Welcome to the UniMentor Program
Students starting their study can get help from a UniMentor to settle quickly and successfully in to life at the University. UniMentors are experienced students studying the same (or a similar) course who volunteer to help new students. They can answer questions, explain how things work and provide tips on how to survive and thrive.
UniMentors know how to overcome the challenges, both academic and social, of starting uni as they've been through it themselves.
A UniMentor is a friendly, positive and empowering person who's 'been there' and 'done that'. As volunteers, UniMentors have a strong commitment to helping other students settle in and feel like they belong. They have regular meetings with new student(s) throughout their first study session. They are trained by the University and able to provide advice on a wide range of student issues, from understanding an online study environment and locating important University services to where to buy the best coffee!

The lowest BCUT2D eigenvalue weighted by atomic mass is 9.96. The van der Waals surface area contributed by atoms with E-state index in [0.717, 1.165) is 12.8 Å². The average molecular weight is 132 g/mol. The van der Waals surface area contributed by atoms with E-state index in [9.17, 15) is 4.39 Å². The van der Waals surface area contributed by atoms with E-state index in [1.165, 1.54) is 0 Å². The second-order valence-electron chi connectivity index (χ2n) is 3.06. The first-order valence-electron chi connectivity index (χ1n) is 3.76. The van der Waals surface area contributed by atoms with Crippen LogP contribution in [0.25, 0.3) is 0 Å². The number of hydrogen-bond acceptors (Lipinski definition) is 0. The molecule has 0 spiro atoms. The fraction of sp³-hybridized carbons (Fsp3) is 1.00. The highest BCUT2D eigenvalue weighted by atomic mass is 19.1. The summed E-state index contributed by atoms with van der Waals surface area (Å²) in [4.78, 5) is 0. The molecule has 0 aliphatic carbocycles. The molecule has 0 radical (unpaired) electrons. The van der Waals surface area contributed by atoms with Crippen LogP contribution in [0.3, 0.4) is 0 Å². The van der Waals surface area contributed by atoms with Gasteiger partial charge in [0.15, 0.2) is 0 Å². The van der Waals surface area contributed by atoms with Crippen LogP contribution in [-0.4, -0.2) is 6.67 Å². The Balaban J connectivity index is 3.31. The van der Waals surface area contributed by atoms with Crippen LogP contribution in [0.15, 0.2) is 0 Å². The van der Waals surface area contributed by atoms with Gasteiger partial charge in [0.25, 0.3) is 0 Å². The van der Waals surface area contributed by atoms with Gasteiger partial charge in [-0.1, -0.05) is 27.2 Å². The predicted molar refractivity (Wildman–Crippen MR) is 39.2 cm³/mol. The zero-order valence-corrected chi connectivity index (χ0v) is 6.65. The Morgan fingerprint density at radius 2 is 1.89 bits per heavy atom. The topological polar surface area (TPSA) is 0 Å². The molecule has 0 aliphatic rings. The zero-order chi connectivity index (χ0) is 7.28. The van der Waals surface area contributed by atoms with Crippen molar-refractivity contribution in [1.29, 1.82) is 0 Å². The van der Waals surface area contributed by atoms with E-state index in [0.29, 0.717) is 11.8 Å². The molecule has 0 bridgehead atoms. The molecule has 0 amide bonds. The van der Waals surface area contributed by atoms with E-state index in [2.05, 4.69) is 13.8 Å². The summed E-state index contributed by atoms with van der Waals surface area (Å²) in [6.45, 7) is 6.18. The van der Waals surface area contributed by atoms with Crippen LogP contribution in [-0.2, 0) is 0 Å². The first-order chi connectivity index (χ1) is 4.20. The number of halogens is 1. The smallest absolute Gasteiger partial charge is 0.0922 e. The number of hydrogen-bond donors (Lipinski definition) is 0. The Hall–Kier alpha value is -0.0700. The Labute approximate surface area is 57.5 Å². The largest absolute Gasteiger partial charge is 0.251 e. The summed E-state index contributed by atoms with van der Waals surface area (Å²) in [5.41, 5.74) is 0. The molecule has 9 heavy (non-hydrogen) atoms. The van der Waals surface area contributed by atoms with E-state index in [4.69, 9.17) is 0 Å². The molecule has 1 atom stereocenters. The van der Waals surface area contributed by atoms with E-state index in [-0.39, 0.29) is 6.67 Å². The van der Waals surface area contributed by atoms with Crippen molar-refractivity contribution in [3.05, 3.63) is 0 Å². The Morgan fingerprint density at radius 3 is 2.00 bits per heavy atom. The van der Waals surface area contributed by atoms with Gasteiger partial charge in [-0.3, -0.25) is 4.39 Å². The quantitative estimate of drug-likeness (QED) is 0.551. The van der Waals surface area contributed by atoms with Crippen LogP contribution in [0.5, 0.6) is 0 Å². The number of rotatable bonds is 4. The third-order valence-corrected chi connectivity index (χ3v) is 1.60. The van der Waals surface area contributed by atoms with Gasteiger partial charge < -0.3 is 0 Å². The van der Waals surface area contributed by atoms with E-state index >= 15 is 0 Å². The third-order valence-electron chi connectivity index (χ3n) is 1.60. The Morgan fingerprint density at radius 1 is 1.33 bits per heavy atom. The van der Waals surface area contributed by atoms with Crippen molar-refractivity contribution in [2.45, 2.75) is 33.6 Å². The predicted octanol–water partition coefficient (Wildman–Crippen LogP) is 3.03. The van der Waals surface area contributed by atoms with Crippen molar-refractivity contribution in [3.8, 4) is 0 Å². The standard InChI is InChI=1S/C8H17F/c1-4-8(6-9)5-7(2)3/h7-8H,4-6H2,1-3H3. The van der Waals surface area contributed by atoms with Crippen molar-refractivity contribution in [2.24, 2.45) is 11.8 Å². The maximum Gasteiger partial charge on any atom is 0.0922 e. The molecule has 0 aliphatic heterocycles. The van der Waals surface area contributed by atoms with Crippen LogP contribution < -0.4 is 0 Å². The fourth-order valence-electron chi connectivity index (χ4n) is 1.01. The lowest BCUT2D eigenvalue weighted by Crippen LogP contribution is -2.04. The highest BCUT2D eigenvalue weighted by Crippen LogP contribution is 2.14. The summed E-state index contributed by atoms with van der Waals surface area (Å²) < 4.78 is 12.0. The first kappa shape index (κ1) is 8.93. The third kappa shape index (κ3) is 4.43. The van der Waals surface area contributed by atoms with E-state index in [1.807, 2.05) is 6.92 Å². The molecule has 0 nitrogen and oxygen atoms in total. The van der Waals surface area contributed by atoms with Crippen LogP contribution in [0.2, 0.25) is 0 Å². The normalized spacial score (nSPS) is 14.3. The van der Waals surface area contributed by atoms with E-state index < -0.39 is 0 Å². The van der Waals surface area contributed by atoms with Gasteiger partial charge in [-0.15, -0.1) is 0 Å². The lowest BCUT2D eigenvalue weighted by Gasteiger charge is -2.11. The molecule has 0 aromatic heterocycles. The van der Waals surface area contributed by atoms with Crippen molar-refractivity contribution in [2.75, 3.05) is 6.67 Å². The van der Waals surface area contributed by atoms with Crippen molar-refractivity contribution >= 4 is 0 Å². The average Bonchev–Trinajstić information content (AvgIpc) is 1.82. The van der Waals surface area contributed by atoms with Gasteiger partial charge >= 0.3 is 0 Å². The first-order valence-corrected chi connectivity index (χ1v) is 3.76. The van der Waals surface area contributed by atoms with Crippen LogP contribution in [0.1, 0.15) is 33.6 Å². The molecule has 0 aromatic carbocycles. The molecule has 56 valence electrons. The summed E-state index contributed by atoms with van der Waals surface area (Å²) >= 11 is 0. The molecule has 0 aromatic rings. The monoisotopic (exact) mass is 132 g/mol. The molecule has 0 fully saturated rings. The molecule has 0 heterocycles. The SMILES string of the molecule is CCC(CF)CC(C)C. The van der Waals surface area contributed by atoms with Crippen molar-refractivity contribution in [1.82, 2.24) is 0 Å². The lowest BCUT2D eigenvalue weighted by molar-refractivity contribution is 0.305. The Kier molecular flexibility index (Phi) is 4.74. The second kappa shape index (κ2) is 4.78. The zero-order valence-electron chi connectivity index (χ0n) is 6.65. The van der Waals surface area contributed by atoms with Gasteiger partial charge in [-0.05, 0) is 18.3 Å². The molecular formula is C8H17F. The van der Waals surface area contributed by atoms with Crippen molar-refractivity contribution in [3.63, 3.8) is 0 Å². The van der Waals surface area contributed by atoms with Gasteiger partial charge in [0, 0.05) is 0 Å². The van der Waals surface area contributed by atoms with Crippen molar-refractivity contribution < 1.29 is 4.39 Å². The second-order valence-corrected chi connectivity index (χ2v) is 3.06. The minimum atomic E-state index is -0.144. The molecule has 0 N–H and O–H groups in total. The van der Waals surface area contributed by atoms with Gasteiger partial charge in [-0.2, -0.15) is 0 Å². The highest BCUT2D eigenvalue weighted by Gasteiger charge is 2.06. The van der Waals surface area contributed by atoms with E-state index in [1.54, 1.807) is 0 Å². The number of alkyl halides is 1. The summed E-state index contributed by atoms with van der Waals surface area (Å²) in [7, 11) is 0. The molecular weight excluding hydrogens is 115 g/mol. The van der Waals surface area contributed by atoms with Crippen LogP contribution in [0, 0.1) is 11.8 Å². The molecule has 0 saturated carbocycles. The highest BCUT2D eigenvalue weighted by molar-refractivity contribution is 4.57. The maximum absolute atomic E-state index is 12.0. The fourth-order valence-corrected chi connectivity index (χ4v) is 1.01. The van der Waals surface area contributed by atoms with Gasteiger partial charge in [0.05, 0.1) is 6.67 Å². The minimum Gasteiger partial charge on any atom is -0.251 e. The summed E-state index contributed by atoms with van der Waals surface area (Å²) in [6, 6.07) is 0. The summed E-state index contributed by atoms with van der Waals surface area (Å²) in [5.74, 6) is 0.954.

Although not an academic tutor, UniMentors can share their study tips to help new students settle in to an academic routine with knowledge and confidence.
All undergraduate students commencing their study on campus or by online study in any award course (Bachelor Degree or Associate Degree) can apply to get a UniMentor. New students and their UniMentors can meet face-to-face, communicate online, via email, or catch up on Facebook. This is a free service for students, by students.
Benefits of getting a UniMentor include;
- a smoother transition to study
- increased skills, knowledge and insights into how the University works
- a chance to meet other students
- support and encouragement
- a feeling of belonging
The UniMentor program has won significant awards in recognition of its success in supporting student learning.
- Vice Chancellor's Award for Excellence in Teaching and Learning (2013)
- Office for Learning and Teaching Citation for Outstanding Contribution to Student Learning (2012)
- Vice Chancellor's Citation for Outstanding Contribution to Student Learning (2009)
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